April stands as a challenge, on the other hand. Four of five games are on the road. They face Philly at home and on the road (so even that home game could be intense) while they open April at the Islanders.

The Capitals might just snap out of cruise control to try to thwart them during an April 7 date in DC, too.

Isles in a decent spot

After a road-heavy schedule, the Islanders now have a chance to mop up points: six of their next eight games are in Brooklyn. Actually, it’s Isles-friendly overall, with eight of 12 at home.

They get to “control their destiny” a good bit, with two games against the FLyers, one against the Penguins and one against the Rangers.

***

These races could go any number of ways, so it should be interesting to watch the ebb and flow of each team. Buckle up for a fun final push.

Royal rebound: Kings clinch playoff spot

Los Angeles Kings left wing Tanner Pearson, second left, celebrates his goal with teammates, from left to right, Dustin Brown, Vincent Lecavalier, and Luke Schenn against the Boston Bruins during the first period of an NHL hockey game, Saturday, March 19, 2016, in Los Angeles. (AP Photo/Danny Moloshok)
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Talk about a turnaround: a year after surprisingly fail to make the playoffs, the Los Angeles Kings are the first team in the West to guarantee their place in the postseason.

(As you likely know, the Washington Capitals were the first team to do so in the NHL.)

The Kings clinched their berth in part thanks to beating the Boston Bruins 2-1 on Saturday. The NHL congratulated Los Angeles on that feat:

As much as this is a relief for the Kings after that tough 2014-15 season, let’s of course not forget that the Kings aren’t that far removed from winning a Stanley Cup, as they won it all in 2013-14.

This isn’t to say that the Kings are done working.

The Dallas Stars are ahead of the pack as the first team in the West. The Pacific Division title also is by no means in the bag, as the San Jose Sharks and especially the Anaheim Ducks are legitimate threats to grab that banner from Los Angeles.

So, yes, maybe the Kings can take a moment to pat themselves on the back … but just a moment. The next month could have an impact on how the postseason goes, after all.

(From the Bruins’ perspective, Saturday was a setback, as their loss and the Tampa Bay Lightning’s win firmly places Boston in third place in the Atlantic.)

Stars bolster Central lead by blanking Islanders

Dallas Stars forward Valeri Nichushkin, left, and New York Islanders forward Nikolay Kulemin (86) battle for the puck during the first period of an NHL Hockey game Saturday, March 19, 2016, in Dallas. (AP Photo/Brandon Wade)
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DALLAS (AP) Kari Lehtonen made 27 saves in Dallas’ first shutout since December, and the Stars beat the New York Islanders 3-0 on Saturday night to maintain their hold on sole possession of first place in the Western Conference.

Lehtonen earned his second shutout of the season and the 34th of his career. Cody Eakin, Patrick Eaves and Ales Hemsky scored for a depleted Dallas offense.

Tyler Seguin, the Stars’ 33-goal scorer, is expected to miss the rest of the regular season after having surgery on Friday to repair a partially torn right Achilles tendon. Eakin stepped up with his 15th goal in the second period and Eaves with his eighth on a third-period breakaway. Hemsky scored his 12th into an empty net with 2:54 remaining.

Dallas has 95 points – four ahead of both Los Angeles and St. Louis, who each played later Saturday – with nine games left.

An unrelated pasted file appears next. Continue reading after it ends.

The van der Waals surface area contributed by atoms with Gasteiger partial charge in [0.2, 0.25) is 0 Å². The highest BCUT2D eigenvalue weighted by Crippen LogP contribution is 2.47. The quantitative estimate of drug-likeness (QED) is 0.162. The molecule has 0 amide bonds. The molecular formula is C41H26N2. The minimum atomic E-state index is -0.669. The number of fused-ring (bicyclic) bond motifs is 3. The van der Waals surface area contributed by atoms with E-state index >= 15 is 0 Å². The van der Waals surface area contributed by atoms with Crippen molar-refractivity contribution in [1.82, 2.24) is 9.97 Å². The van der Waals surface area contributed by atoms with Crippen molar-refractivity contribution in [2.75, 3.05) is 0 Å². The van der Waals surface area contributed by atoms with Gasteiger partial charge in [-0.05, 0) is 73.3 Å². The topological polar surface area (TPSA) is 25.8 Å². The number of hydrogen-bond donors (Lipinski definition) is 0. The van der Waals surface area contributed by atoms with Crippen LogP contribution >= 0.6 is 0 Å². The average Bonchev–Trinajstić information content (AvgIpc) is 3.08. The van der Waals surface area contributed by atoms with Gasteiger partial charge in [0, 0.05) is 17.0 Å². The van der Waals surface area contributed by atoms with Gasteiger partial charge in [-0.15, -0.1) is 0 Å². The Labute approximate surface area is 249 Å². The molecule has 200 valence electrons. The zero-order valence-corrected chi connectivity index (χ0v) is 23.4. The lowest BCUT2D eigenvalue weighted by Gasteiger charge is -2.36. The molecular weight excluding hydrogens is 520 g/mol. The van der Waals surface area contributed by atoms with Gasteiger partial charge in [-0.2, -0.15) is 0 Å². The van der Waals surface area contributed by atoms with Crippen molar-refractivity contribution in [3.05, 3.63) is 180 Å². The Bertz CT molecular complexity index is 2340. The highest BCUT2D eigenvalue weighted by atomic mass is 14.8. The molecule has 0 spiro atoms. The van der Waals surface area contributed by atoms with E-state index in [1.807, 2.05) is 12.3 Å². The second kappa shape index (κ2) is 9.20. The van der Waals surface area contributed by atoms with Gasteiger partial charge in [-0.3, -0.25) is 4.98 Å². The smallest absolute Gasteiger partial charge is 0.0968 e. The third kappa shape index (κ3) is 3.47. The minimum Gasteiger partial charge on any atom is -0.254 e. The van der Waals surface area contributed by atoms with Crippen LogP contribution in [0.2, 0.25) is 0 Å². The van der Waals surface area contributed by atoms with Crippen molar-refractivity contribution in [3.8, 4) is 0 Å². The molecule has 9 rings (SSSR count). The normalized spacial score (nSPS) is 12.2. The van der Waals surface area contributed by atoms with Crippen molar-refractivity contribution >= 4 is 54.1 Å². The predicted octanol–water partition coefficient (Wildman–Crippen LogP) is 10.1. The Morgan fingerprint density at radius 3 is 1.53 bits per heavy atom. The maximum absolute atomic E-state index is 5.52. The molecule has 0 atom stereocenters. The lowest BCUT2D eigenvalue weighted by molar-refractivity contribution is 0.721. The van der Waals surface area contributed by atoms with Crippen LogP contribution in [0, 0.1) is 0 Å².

Thomas Greiss made 33 saves for New York, which dropped to fourth place in the Metropolitan Division. The Islanders are still in position for the Eastern Conference’s first wild card with 85 points and 12 games remaining.

The Stars outshot the Islanders 11-10 in a scoreless first period, and Dallas had better scoring chances.

Greiss stopped Antoine Roussel‘s in-close backhand shot four minutes into the game and gloved John Klingberg‘s wrist shot on the first power play. With about 11 minutes elapsed, Stephen Jones sent a shot from the right point off the left goalpost.

Near the middle of the second period, each team had good chances.

Hemsky faked a defenseman out of the say but then Hemsky’s short shot went wide right. For the Islanders, Anders Lee deflected a shot by Ryan Strome with his stick. The puck went behind Lehtonen but rolled off to the left of the net.

Eakin scored at 13:07 on a 2-on-1 break with Jamie Benn. Instead of passing to Benn on the left, Eakin lifted a wrist shot from the right faceoff circle over Greiss’ right shoulder.

In the third period, Eaves took away the puck at Dallas’ blue line and skated in alone on Greiss. Eaves’ first shot went into the goalie’s pads, but he knocked in the rebound.

Hemsky scored from the neutral zone with 2:54 left in the game to make it 3-0.

NOTES: Eakin has four goals and four assists in the last six games. … Klingberg returned after missing six games because of a lower-body injury. … In their first five games against Dallas with Lindy Ruff as the Stars’ coach, the Islanders scored 26 goals and were 4-0-1. … New York has had only seven power plays in the last six games.

Spaced out: Red Wings rally from two-goal deficit to beat Panthers

Detroit Red Wings center Pavel Datsyuk (13) is congratulated by teammates after scoring a goal against the Florida Panthers during the second period of an NHL hockey game in Sunrise, Fla., Saturday, March 19, 2016. (AP Photo/Alan Diaz)
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Hopefully Kevin Spacey isn’t a frontrunner like a character in “House of Cards.”

The famous actor was given a strange-yet-warm greeting by the Florida Panthers on Saturday, drawing a record crowd to their building.

Unfortunately, the “Usual Suspects” star* saw the Panthers unravel after generating a 3-1 lead, dropping a 5-3 loss to the Detroit Red Wings.

Apparently this is at least a small (but troubling) trend for the Panthers:

MORE: All about Spacey embracing “Spacey in Space.”

Still, it’s tough to totally dissolve the good feelings of such an unlikely night. As of this moment, the Panthers aren’t just in playoff position; they’re still atop the Atlantic Division. (Late games for the Boston Bruins and Tampa Bay Lightning will influence the size of that buffer.)

* – PHT resisted the urge to sarcastically list some weird/bad Spacey flicks, but feel free to cherry pick from his IMDB page if you’re bored.